The collection (ca. 1910s to mid-1970s) depicts various forms of discrimination against African Americans in public spaces, public accommodations, businesses, schools and at work sites, and efforts to racially integrate these places, mainly from the late 1940s to the mid-1960s. The collection consists of portraits and candid views of students who were either victims of discrimination or who participated in civil rights activities (late 1940s-1950s); views of oil refinery workers at a segregated work site; views of segregated transit services and facilities (1940s-1950s); views and portraits of segregationist politicians and officials; views of local businesses, public spaces and facilities displaying "Jim Crow" signage (1940s-early 1950s); views of court-ordered school busing (1960s-mid-1970s); and views of integrated classrooms and school facilities (late 1940s-1960s). Some views of protesters and civil rights activists are included. Portraits of civil rights figures may be found in the Portrait Collection; views of protest activities may also be found in Demonstrations.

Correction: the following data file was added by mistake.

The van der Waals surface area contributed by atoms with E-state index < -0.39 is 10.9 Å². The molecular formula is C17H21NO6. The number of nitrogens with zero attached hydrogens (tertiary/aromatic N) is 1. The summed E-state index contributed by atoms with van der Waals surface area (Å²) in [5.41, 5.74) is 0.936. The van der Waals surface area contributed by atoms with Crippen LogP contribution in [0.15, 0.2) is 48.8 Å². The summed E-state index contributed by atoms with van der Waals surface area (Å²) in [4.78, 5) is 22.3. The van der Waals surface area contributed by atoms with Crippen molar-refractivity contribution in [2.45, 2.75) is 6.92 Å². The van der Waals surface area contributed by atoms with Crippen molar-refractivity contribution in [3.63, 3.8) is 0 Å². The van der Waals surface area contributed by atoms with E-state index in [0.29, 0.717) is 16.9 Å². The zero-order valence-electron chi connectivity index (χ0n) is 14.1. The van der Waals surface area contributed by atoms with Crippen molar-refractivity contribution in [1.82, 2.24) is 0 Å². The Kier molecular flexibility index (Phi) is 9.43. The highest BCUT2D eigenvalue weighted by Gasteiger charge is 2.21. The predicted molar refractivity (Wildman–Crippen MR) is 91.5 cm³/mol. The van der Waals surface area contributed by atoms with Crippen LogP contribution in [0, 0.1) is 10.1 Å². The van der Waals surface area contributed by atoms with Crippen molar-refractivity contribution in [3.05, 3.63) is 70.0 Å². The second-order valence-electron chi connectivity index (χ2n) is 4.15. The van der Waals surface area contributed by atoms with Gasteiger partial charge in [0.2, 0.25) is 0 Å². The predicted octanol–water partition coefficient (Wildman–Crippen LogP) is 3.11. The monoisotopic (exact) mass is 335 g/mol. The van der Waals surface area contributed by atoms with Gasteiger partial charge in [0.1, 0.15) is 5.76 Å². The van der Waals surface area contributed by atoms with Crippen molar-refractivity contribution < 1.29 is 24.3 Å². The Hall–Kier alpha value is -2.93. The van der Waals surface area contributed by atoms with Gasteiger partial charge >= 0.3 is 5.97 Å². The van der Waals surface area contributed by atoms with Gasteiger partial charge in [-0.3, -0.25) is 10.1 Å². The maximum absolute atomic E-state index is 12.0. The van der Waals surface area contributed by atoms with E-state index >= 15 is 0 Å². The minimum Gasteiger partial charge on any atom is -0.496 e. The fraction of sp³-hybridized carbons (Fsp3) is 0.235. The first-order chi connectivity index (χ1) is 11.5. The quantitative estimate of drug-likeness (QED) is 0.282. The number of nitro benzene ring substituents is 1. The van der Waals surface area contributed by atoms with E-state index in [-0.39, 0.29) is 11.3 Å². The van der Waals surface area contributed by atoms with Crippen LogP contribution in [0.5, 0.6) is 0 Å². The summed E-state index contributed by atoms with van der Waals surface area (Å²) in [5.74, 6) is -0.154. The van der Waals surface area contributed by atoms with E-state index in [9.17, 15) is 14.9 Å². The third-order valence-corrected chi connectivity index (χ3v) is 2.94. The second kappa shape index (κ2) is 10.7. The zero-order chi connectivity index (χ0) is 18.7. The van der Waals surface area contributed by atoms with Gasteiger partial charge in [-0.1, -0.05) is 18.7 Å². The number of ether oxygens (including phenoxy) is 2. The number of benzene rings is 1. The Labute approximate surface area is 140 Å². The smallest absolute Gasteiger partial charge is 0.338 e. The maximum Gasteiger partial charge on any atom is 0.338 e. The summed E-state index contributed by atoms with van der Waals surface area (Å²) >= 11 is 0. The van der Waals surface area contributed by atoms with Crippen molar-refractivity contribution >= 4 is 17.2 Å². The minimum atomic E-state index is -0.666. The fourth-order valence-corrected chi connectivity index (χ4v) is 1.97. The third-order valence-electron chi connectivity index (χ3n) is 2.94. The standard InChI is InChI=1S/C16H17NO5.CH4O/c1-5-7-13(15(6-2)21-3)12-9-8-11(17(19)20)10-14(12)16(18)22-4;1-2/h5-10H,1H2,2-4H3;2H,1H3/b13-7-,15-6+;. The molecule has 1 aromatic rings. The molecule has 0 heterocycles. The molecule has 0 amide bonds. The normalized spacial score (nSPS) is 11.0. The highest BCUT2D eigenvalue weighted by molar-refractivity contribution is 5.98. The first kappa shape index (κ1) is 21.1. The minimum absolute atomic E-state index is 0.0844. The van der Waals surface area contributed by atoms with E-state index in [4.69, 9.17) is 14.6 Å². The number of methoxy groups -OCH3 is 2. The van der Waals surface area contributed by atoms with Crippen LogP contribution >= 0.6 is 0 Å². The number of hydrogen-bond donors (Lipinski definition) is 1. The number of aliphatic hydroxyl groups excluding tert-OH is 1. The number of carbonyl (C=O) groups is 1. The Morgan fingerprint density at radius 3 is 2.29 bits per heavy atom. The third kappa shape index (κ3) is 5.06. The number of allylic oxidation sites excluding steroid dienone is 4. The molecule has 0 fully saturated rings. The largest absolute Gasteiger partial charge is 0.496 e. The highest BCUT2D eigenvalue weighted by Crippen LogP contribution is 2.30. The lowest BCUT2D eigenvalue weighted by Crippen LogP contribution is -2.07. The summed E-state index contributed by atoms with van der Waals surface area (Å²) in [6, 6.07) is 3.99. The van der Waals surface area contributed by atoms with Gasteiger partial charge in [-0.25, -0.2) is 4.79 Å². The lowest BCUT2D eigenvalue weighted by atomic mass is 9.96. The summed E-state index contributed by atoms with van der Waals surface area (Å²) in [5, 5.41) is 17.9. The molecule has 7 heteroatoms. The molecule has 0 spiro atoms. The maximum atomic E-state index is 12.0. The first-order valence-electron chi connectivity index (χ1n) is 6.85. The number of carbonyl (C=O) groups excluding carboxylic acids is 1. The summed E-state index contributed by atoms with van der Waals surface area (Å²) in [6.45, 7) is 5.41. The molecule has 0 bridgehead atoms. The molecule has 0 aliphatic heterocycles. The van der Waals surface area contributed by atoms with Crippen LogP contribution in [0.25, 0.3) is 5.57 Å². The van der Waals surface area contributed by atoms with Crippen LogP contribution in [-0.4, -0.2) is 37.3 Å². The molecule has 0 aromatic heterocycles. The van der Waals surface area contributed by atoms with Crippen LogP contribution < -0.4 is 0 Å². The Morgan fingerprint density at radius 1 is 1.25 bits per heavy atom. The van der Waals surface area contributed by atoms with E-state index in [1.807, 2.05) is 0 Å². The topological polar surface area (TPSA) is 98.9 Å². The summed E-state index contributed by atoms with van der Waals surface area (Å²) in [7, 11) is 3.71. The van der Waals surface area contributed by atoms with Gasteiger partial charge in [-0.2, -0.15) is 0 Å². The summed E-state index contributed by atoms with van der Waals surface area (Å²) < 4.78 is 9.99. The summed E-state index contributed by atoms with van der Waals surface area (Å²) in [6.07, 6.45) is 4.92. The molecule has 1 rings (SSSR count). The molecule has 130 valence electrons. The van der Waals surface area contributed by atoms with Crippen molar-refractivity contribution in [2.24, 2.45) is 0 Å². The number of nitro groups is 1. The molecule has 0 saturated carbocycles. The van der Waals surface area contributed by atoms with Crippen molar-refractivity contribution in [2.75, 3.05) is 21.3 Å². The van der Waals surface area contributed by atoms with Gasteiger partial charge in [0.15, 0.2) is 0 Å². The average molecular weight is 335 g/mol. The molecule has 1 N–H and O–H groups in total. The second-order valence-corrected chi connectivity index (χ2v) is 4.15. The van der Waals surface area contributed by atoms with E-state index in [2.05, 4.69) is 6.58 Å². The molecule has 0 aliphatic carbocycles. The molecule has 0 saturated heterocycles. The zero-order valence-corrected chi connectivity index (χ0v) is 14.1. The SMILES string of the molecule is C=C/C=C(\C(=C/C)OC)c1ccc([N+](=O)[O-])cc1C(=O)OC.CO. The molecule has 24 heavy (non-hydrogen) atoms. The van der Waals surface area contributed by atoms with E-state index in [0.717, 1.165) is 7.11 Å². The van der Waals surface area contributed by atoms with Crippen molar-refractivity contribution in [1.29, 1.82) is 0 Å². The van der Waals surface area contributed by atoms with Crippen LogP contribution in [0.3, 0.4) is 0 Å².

Of note is a series of views of "Jim Crow" signs, designating racially segregated recreation areas, housing and businesses, photographed by John Vachon (1951); views of "whites only" areas at a Baton Rouge, Louisiana, oil refinery (n.d.); portraits of 20th century United States senators from the Southern states who were segregationists; and a combination photograph of portraits of the Little Rock Nine students (1957).